ZIMBABWE will not individually deploy troops in northern Mozambique to fend off Islamic insurgents who have killed more than 2 500 people and displaced 700 000 others in the country, the government says.
Speaking to the Daily News yesterday as Harare has come under growing pressure to dispatch soldiers to Cabo Delgado to help manage the situation and to safeguard its economic interests, presidential spokesperson George Charamba said Zimbabwe would only get involved as part of a Sadc force.
This comes as the violent armed rebellion in Mozambique is getting worse, amid growing concerns that Zimbabwe and other regional countries are at risk on a number of fronts, unless Sadc deploys troops there to quell the insurgency.
“It (any intervention) must be a Sadc initiative. Why should Zimbabwe deploy alone? It needs all Sadc countries like what (Botswana) President Mokgweetsi Masisi told you (the media).
“He is the chairman of the organ on politics, defence and security cooperation. It’s a regional question and it will require a regional response. There is no time for single heroism. We work as a region,” Charamba said
Masisi was in Harare on Wednesday where he met Mnangagwa to discuss, among other things, the deteriorating situation in Cabo Delgado.
The two leaders said Sadc would soon come up with a robust response to the calamity facing Mozambicans.
Charamba also rubbished reports that Zimbabwe had already secretly deployed its soldiers to Cabo Delgado, where the insurgents are causing untold civilian suffering.
“We dismiss those rumours coming from non-military persons who have no clue in terms of operations,” he said.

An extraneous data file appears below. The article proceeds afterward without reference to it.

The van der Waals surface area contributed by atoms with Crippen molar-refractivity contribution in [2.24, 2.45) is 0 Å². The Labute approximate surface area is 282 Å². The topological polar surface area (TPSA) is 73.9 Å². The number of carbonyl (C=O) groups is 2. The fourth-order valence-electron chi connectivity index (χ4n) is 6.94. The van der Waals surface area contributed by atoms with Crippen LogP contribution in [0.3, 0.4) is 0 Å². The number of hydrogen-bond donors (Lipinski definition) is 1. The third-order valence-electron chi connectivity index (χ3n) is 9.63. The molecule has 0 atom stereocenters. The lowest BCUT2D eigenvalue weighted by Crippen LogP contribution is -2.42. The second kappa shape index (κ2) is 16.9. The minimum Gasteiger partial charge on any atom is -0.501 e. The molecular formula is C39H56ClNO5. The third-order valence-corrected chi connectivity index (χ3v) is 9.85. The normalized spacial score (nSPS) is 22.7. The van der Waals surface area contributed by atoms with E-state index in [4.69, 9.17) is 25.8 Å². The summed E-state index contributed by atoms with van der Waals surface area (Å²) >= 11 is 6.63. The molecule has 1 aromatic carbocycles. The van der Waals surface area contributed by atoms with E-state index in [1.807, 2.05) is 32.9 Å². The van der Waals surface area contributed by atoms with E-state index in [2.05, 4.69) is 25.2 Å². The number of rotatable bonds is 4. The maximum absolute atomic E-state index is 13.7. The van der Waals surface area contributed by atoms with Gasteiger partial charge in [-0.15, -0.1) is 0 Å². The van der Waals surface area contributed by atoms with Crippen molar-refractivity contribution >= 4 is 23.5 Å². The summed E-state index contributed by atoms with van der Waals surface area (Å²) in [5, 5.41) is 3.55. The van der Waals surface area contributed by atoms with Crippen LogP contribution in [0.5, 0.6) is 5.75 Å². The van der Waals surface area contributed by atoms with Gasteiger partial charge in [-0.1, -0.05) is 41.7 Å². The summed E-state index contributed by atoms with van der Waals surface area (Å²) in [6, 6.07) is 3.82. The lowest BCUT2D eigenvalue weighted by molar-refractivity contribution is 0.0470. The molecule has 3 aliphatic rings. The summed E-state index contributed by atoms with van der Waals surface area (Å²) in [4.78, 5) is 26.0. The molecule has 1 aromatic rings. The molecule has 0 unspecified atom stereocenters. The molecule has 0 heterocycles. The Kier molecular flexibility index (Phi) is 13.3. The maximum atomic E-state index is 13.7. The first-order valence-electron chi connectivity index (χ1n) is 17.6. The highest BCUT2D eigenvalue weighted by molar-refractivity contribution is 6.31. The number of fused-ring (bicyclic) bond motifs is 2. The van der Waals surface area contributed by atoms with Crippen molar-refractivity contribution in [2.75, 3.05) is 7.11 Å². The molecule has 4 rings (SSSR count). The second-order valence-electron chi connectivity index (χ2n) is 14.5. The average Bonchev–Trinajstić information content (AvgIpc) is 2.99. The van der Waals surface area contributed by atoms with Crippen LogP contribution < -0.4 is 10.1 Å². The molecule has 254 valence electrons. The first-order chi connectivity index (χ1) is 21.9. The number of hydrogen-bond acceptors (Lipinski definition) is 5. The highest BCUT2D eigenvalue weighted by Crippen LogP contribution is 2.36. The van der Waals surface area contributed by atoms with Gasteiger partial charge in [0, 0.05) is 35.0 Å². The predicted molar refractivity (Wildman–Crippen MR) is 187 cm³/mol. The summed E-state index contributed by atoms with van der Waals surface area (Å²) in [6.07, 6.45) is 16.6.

After meeting Mnangagwa — the immediate past chairperson of the Sadc organ on politics, defence and security — Masisi said the regional bloc would soon respond firmly to the Mozambican crisis.
Mozambique, which assisted Zimbabwe during the liberation struggle, has since 2017 faced insurgents in its northern province of Cabo Delgado.
This has resulted in violent raids on government buildings and villages by militias with suspected links to the Islamic State.
Last week, the Islamists launched a surprise assault on Palma town, attacking shops, banks and a military barrack.
Hundreds of people fled the fighting, running into forests, mangroves or nearby villages. About 180 foreign and local gas workers took refuge in Amarula Palma Hotel.
Zimbabwe’s military intervened in the previous Renamo insurgency in the country in which the United Nations estimates 16 million civilians died.
Zimbabwe imports its fuel through the Mozambican port of Beira, which is delivered into the country via a pipeline that was built in the 1980s.
Besides fuel, Zimbabwe also receives some of its key imports through Mozambican ports.
Political analysts who spoke to the Daily News recently said Sadc needed to assist Mozambique urgently, to stop the violent insurgency in Cabo Delgado — to bring relief to tens of thousands of people there who are in dire need of help, while preventing the mayhem from spilling over into neighbouring countries.
The number of incidents in Cabo Delgado has escalated dramatically lately, with helpless communities being caught between government responses and the attacks by the insurgents, some of which the Islamic State has claimed responsibility for.